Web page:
Side loading apps can be potentially harmful, yes, but that decision should be made by the user. Any apps from the app store are exactly as secure on a jailbroken or stock device (including code signing).

          Saying that a jailbroken device has no security is blatantly false.

          reply to this | link to this | view in chronology ]

    • identicon
      Rekrul, 13 Oct 2014 @ 8:19am

      Re: It's about security

      The "trick" that was being used was to piggyback on the Enterprise software distribution system Apple have to completely bypass the App Store. All software installed on an iPhone has to be digitally signed to guarantee it has not been tampered with and to identify where it came from.

      Simple solution: Stop banning emulators from iOS. Then they can be digitally signed and run properly on a nice, secure device, just like all the other apps. Problem solved.

      reply to this | link to this | view in chronology ]

      • identicon
        The dude, 13 Oct 2014 @ 1:07pm

        Re: Re: It's about security

        And get sued by world + aibo

        reply to this | link to this | view in chronology ]

        • icon
          John Fenderson (profile), 13 Oct 2014 @ 2:37pm

          Re: Re: Re: It's about security

          For what?

          reply to this | link to this | view in chronology ]

          • identicon
            The dude, 13 Oct 2014 @ 3:06pm

            Re: Re: Re: Re: It's about security

            Facilitating piracy or some shit, if they really hate emulators, it seems quite possible that they would try to pressure apple into removing the offending software (under threat of lawsuit, damaging relationship, etc). Since they don't care what people think of them it seems plausible that they would at least try it.

            reply to this | link to this | view in chronology ]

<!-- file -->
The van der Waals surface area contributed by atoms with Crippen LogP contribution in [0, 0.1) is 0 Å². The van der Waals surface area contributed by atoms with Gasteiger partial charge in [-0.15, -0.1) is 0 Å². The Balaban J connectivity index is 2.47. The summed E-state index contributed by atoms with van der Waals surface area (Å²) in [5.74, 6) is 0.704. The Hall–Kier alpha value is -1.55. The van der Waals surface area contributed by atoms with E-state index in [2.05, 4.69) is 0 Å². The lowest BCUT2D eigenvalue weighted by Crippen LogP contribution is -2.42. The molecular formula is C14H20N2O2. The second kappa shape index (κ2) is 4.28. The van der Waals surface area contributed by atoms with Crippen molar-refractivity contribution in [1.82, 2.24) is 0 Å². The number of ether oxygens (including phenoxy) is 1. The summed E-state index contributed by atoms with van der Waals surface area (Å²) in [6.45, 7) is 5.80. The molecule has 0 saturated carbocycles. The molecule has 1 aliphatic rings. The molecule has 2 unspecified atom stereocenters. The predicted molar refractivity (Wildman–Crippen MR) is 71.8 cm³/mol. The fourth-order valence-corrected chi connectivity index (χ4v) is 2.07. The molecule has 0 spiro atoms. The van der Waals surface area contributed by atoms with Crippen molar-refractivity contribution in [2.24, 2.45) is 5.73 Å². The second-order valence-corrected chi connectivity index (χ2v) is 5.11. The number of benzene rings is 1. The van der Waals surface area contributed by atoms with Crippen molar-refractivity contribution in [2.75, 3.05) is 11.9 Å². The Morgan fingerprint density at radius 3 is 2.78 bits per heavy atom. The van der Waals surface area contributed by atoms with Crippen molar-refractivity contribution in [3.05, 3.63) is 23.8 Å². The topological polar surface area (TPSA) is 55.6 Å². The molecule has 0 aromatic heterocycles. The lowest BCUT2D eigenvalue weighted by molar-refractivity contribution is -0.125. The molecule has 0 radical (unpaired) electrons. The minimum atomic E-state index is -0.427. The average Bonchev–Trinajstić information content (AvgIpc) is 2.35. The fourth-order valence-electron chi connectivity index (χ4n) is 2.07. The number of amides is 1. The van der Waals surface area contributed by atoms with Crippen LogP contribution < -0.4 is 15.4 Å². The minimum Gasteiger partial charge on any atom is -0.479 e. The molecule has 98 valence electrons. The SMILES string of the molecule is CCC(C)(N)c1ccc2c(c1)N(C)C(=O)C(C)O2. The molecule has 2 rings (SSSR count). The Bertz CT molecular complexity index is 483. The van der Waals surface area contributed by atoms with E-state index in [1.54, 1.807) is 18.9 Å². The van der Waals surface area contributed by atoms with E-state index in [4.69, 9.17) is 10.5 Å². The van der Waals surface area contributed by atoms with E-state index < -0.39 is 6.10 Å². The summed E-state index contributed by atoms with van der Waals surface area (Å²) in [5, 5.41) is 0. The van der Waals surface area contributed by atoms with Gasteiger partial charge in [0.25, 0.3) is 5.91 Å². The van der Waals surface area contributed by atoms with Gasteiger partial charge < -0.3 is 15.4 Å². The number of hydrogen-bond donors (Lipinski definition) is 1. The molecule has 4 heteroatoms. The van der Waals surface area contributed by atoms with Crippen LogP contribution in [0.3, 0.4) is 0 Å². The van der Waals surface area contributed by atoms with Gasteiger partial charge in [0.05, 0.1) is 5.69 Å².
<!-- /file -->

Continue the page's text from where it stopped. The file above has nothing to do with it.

• icon
              John Fenderson (profile), 14 Oct 2014 @ 10:16am

              Re: Re: Re: Re: Re: It's about security

              Apple has a pretty huge warchest. Any lawsuit against them better have a solid basis, or it's going away pretty quickly without hurting Apple. Since emulators don't facilitate piracy, a lawsuit based on that would die a quick death.

              reply to this | link to this | view in chronology ]

            • identicon
              Rekrul, 14 Oct 2014 @ 12:06pm

              Re: Re: Re: Re: Re: It's about security

              Emulators aren't illegal, no matter how much Nintendo and others wish they were. As long as they don't include any copyrighted code, such as firmware, there is absolutely nothing illegal about emulator software.

              It is illegal to use an emulator to run software that you don't own, but it's really not Apple or anyone else's place to declare emulators illegal because people might use them for that purpose.

              MANY emulators exist for computers and I'm only aware of two lawsuits. Back when the Playstation was still a current system, Sony sued two different makers of commercial Playstation emulators. They lost both cases.

              reply to this | link to this | view in chronology ]

  • icon
    got_runs? (profile), 11 Oct 2014 @ 8:35pm

    Apple: "We made it, we break it, you'll keep buying it"